http://abcnews.go.com/sections/living/dailynews/paxil010606.html
The Associated Press

The manufacturer of the nation’s second-best-selling anti-depressant must pay $8 million to the relatives of a man who killed himself and three others after taking the drug Paxil, jurors said.

Jurors in U.S. District Court considering the wrongful death civil suit returned a verdict against SmithKline Beecham today. They received the case Tuesday afternoon. Relatives of Donald Schell, 60, claim the man, originally from Gillette, Wyo., took two Paxil tablets before shooting his wife, their daughter, his granddaughter and himself to death on Feb. 13, 1998.

The survivors’ lead attorney, Andy Vickery, had asked the jury to award a total of $25 million in damages.

Besides Schell, the victims were his wife, Rita Schell, 55; their daughter, Deborah Tobin, 31; and Alyssa Tobin, 9 months. Tobin’s widower, Tim Tobin, and Donald Schell’s sister, Neva Hardy, filed the wrongful-death lawsuit.

Vickery also asked the jury to award damages to Michael Schell, the Schells’ adult son, and to Rita Schell’s mother.

The jury awarded damages in varied amounts for each death, with the largest awards $2.5 million each for the deaths of Deborah and Alyssa Tobin going to Tim Tobin.

Jury Said Drug Maker 80 Percent to Blame

In its findings, the jury concluded that Paxil could cause someone to commit suicide or homicide and that the drug was in fact a proximate cause of the deaths in this case.

The jury attributed 80 percent of the fault in the case to the drug maker and 20 percent to Donald Schell.

A call seeking comment from representatives of the drug company was not immediately returned today.

In closing arguments, Vickery said Paxil can produce suicidal and homicidal reactions in a small number of people.

“Since 1990, SmithKline Beecham knew there was a small group at risk and Don Schell was one of those vulnerable people,” he said.

The company, now GlaxoSmithKline PLC, failed to provide adequate label warnings about the possibility of violent reactions, nor did it adequately test for the risk of such reactions, he said.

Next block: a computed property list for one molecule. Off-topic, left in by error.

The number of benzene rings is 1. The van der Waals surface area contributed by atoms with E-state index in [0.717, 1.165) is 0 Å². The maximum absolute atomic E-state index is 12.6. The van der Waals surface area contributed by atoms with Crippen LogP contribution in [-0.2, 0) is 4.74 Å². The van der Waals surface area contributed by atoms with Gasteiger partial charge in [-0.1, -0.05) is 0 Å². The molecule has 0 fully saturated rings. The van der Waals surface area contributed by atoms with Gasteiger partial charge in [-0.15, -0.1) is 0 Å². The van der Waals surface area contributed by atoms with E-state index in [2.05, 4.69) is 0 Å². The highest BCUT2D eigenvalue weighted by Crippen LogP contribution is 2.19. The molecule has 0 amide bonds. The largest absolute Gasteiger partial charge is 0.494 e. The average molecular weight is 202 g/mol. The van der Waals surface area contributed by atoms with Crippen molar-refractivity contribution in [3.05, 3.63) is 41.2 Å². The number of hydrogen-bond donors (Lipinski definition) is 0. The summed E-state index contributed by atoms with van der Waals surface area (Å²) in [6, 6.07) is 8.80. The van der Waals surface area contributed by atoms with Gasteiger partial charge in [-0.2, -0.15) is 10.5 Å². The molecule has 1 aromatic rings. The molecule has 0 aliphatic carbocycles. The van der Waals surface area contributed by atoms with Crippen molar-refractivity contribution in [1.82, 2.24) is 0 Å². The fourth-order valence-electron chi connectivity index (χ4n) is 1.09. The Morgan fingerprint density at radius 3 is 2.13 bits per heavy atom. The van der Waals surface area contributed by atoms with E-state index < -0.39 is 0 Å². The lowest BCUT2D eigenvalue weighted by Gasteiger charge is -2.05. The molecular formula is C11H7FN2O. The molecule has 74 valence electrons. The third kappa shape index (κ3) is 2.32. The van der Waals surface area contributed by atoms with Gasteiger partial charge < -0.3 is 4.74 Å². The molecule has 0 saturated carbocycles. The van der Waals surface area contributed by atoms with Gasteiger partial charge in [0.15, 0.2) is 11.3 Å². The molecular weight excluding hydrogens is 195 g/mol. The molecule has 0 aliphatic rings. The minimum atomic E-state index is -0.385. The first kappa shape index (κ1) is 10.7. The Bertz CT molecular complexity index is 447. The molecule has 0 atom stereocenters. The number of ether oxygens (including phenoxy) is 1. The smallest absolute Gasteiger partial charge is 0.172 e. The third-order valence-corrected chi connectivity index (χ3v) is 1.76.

Company: Drug Didn’t Have a Chance to Work

Attorneys for the company maintained that Paxil is a safe treatment for depression.

“It’s plain from the facts, science and common sense,” Charles Preuss said in closing arguments. “Don Schell’s escalating depression caused this.

“The real tragedy is Paxil didn’t have a chance to do its job and save lives,” he said. “Paxil could have saved four lives in Gillette.”

Vickery said Schell told people he hallucinated when he took Prozac a decade earlier. Preuss said Schell went through five previous bouts of depression that kept him out of work, but Schell did not follow the recommendations of at least three psychiatrists.

Also, he said, Schell had been coping with the death of his father-in-law and brother and had problems at work regarding a threatened lawsuit.

Doctors from across the United States and from England were called to testify during the 2 1&Mac218;2-week trial.

Central nervous system drugs like Paxil are GlaxoSmithKline’s biggest product group. GlaxoSmithKline’s world headquarters are in London and its U.S. research operations are based in Philadelphia.

Copyright 2001 The Associated Press. All rights reserved. This material may not be published, broadcast, rewritten or redistributed.

07/19/1999 – My antidepressant made me do it! – Hartman estate says

The following article makes its first appearance today (7/19/99) on
salon.com:

My antidepressant made me do it!
The Hartman estate says Zoloft was to blame for a murder-suicide.
By Rob Waters

(http://www.salon.com/health/feature/1999/07/19/zoloft/index.html)

My antidepressant made me do it!

The Hartman estate says Zoloft was
to blame for a murder-suicide.

– – – – – – – – – – – –
By Rob Waters

July 19, 1999 | It was May 1998, and comedian Phil Hartman and his wife, Brynn, were planning a party. Their son, Sean, was soon turning 10 and they wanted to make it special with a bash at Planet Hollywood. Brynn was inviting her son’s friends, including some of his classmates from his school in Encino.